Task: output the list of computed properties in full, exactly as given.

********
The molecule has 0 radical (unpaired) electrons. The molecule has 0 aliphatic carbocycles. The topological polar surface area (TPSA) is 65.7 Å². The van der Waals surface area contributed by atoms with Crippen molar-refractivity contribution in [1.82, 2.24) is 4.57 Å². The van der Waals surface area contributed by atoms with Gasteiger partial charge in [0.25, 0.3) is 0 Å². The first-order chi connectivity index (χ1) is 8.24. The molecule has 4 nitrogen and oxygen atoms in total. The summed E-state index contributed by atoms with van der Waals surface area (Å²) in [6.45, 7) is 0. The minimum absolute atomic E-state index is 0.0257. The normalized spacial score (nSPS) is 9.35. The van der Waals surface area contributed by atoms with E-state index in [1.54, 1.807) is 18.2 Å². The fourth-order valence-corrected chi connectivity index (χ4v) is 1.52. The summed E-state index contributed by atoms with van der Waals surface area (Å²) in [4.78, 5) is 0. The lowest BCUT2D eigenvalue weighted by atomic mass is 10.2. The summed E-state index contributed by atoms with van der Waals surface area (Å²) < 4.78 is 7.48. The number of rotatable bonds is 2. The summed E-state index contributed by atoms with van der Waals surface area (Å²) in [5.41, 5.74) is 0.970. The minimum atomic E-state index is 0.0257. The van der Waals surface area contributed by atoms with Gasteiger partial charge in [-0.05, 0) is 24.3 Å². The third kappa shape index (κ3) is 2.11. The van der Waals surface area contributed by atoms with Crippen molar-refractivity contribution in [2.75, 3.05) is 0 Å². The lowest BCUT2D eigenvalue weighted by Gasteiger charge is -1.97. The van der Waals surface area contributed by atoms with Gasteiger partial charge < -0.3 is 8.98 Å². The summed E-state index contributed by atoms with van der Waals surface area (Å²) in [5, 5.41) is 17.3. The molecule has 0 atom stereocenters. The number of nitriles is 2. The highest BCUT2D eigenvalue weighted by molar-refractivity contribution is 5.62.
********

The molecule has 0 radical (unpaired) electrons. The molecule has 0 aliphatic carbocycles. The topological polar surface area (TPSA) is 65.7 Å². The van der Waals surface area contributed by atoms with Crippen molar-refractivity contribution in [1.82, 2.24) is 4.57 Å². The van der Waals surface area contributed by atoms with Gasteiger partial charge in [0.25, 0.3) is 0 Å². The first-order chi connectivity index (χ1) is 8.24. The molecule has 4 nitrogen and oxygen atoms in total. The summed E-state index contributed by atoms with van der Waals surface area (Å²) in [6.45, 7) is 0. The minimum absolute atomic E-state index is 0.0257. The normalized spacial score (nSPS) is 9.35. The van der Waals surface area contributed by atoms with E-state index in [1.54, 1.807) is 18.2 Å². The fourth-order valence-corrected chi connectivity index (χ4v) is 1.52. The summed E-state index contributed by atoms with van der Waals surface area (Å²) in [4.78, 5) is 0. The lowest BCUT2D eigenvalue weighted by atomic mass is 10.2. The summed E-state index contributed by atoms with van der Waals surface area (Å²) < 4.78 is 7.48. The number of rotatable bonds is 2. The summed E-state index contributed by atoms with van der Waals surface area (Å²) in [5.41, 5.74) is 0.970. The minimum atomic E-state index is 0.0257. The van der Waals surface area contributed by atoms with Gasteiger partial charge in [-0.05, 0) is 24.3 Å². The third kappa shape index (κ3) is 2.11. The van der Waals surface area contributed by atoms with Crippen molar-refractivity contribution in [2.75, 3.05) is 0 Å². The lowest BCUT2D eigenvalue weighted by Gasteiger charge is -1.97. The van der Waals surface area contributed by atoms with Gasteiger partial charge < -0.3 is 8.98 Å². The summed E-state index contributed by atoms with van der Waals surface area (Å²) in [5, 5.41) is 17.3. The molecule has 0 atom stereocenters. The number of nitriles is 2. The highest BCUT2D eigenvalue weighted by molar-refractivity contribution is 5.62.